FUN TO “COLLECT” TRAINS
By Mike Stella
PART 1—OLD TRAINS
By now you know I was "stuck" in England for two
months this summer as my wife ended up very sick and hospitalized
for 8 weeks while I had to worry, wait, and find things to
The day before we finally got to check out, there was a train-meet
just a few train stations up the line, so I took the opportunity
to explore. I knew there was never anything of real interest
at these little meets so didn't take along a lot of money.
Two minutes into the meet and I was both glad and upset at
my failure to plan ahead. Glad because I would have purchased
too much to carry back to the hospital and certainly too much
to get back home. Upset, because I finally ran into the kind
of "O" gauge dealer I had hoped to. Lots of trains,
varied condition, and priced very fairly from what I had seen
in the past.
While I always try to get some English Hornby or Bassett-Lowke,
it was the LIONEL set on the table that caught my eye and my
interest. A very nice #257 with an 8 wheel tender and 3 cars,
all in excellent shape, all boxed, and all marked with “Made
in the U.S. of America” along with the Lionel paper stickers
affixed to the bottoms. Owner said it was an import for the
English market and it is different then any set I've seen before.
I had to leave the Hornby and the Bassetts this time in order
to get the Lionel back to the country where it was made and
I did purchase a little JEP French steam loco that was featured
last month in E-train.
There was a big "O" gauge display layout at this
show and I took the Lionel over to test it and it ran like
the day it was made. A really beautiful set and a great find
on my last day in England. I carried my train back to the hospital
to show my wife and she seemed excited (for me) too. We began
to talk about our trip back home and packing the trains when
another visitor sitting in the visitor’s lounge asked
if I liked trains!!! He had an OLD one up in his attic just
a few miles from the hospital and was I interested? We left
the wives to visit while and headed out; but that is another
story for another day. The Lionel made it back to the USA and
is now a treasured part of my vast collection, possibly the
largest collection in my entire town.
PART 1—NEW TRAINS
I am one of those unique Lionel collectors that started collecting
in 1970, the very same year that Lionel trains started to be
manufactured by a new group, a part of General Mills located
in Michigan, and referred to as MPC. While only under the Model
Products Corporation flag of General Mills for the first few
years, the MPC name stuck in collectors minds for the next
15 years, up until the Richard Kughn era began.
Just as original Lionel is divided into prewar and postwar,
so is the Modern Era divided into MPC (including Fundimensions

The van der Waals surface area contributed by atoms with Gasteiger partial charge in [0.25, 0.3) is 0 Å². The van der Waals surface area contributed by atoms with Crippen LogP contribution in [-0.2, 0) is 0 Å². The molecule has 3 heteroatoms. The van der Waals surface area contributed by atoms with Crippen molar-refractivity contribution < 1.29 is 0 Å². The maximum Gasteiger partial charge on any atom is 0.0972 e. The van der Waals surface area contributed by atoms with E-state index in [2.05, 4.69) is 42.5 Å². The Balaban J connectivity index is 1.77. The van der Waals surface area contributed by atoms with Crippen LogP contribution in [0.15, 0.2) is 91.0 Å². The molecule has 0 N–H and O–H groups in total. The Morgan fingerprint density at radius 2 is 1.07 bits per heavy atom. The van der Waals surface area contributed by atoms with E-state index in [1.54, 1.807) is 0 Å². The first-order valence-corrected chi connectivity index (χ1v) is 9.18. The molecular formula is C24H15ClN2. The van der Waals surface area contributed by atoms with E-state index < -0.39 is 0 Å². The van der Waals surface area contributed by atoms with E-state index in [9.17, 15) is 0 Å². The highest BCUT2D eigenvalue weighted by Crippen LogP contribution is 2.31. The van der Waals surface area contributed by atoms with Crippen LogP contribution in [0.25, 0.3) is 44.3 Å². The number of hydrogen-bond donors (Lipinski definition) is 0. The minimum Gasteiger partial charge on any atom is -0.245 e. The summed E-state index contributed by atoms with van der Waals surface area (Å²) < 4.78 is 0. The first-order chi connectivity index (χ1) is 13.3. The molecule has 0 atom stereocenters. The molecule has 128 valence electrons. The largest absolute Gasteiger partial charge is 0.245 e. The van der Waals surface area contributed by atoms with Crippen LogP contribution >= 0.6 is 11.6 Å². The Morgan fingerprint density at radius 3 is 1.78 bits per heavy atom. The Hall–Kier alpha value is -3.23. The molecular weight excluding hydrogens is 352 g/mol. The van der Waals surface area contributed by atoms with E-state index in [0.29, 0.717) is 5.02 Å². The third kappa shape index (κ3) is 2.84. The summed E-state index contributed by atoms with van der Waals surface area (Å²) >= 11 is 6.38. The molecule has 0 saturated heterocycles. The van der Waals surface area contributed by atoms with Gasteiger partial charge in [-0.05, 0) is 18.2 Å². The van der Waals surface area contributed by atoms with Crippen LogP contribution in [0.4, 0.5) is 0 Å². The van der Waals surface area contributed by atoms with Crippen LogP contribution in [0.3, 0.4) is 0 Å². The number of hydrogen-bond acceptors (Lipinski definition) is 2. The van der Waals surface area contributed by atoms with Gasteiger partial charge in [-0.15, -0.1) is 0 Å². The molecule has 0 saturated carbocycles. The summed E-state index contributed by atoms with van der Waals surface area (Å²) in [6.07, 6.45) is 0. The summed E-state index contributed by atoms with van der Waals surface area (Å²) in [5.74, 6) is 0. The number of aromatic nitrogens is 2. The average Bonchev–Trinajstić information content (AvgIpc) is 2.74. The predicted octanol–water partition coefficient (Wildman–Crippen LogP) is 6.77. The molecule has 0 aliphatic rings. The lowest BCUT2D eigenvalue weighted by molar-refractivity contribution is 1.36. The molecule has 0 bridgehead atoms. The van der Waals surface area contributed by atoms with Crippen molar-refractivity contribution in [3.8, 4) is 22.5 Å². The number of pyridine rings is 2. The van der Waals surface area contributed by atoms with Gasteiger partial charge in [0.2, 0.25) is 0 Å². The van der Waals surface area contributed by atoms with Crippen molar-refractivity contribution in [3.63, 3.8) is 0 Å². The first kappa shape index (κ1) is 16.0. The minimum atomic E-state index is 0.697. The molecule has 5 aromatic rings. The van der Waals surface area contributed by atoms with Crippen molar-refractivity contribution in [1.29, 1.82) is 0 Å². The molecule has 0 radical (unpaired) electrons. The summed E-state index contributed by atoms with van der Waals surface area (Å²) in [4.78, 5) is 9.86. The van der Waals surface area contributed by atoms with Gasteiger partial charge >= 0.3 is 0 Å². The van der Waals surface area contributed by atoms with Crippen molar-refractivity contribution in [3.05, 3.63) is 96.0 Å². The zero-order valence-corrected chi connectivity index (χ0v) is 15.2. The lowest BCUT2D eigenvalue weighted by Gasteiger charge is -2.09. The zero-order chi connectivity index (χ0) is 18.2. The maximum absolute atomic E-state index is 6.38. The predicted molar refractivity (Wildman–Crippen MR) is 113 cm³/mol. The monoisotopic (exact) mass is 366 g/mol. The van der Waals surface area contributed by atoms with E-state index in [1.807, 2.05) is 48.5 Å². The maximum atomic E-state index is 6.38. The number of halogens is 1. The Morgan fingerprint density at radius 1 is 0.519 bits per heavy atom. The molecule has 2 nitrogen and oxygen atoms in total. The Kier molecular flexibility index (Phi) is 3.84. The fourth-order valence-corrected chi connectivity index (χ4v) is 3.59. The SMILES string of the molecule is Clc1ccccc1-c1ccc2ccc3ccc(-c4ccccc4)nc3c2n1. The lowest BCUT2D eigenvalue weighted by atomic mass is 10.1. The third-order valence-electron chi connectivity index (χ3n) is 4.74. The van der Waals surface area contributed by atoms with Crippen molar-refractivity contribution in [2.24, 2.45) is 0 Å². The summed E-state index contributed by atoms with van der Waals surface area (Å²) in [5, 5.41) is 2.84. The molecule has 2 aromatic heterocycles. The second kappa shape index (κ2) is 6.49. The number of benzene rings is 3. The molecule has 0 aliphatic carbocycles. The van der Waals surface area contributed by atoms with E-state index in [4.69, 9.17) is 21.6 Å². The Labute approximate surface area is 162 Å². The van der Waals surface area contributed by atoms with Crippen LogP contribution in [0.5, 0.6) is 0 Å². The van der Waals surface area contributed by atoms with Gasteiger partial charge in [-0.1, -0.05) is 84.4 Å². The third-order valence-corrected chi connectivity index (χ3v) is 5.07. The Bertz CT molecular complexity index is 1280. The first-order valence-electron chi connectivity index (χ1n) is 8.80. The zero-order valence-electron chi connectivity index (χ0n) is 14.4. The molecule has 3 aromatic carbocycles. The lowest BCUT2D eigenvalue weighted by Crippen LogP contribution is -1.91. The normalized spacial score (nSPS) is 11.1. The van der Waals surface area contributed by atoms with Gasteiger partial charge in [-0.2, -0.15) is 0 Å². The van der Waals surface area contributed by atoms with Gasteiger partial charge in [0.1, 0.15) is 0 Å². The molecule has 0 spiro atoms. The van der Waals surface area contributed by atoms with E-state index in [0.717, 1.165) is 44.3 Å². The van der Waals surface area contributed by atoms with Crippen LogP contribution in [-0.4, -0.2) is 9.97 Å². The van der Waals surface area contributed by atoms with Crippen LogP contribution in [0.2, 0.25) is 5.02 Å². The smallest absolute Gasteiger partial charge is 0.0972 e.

and Kenner) from 1970 to 1986, the Richard Kughn (LTI) era
from 1986 to 1995, and finally the current Wellspring (LLC)
era from 1995 to date. Many still lump this entire period into
the same "Modern Era" category. I think that is a
big mistake and shows both a lack of interest in newer Lionel
trains and ignorance of the art of collecting these items.
Much has been written about the fall in prices of MPC and
even LTI. Seems a lot of “collectors” aren't really
collectors at all. I've never sold an MPC locomotive equipped
with "Sound-of-Steam" in order to replace it with
a similar locomotive that had “Railsounds I” and
then traded that off in order to get the same type locomotive
with “Railsounds II.” A true collector, in my opinion,
just keeps adding to the collection and ends up with all three!
I cannot understand why trains from just a few years ago are
being “dumped” on the market at prices that are
half of what they cost?
I DON'T MIND AT ALL.
I have been adding a few duplicates to my collection of early
MPC at giveaway (sometimes throwaway) prices and plan to continue
to do so. The three locomotives featured in this part of the
article are all early MPC era Hudsons that are beautiful reproductions
of the classic Lionel #2055/2065.
All come with the long #2046 style tender. All were purchased
LN or better in the box and all were less then $100. I think
they are outstanding Lionel pieces and even though I bought
my first ones in the early 1970s, I was just as happy to find
these 30 years later.
My modern era locomotive roster numbers close to 1000 and
I only anticipate it growing larger. I do think the time will
come when more and more toy train folks discover the fun of “collecting” and
the affordability and quality of the early MPC era products.
Until then I am snapping up as much of it as I can. Someday
I hope to share my 5000+ boxcars with all of you.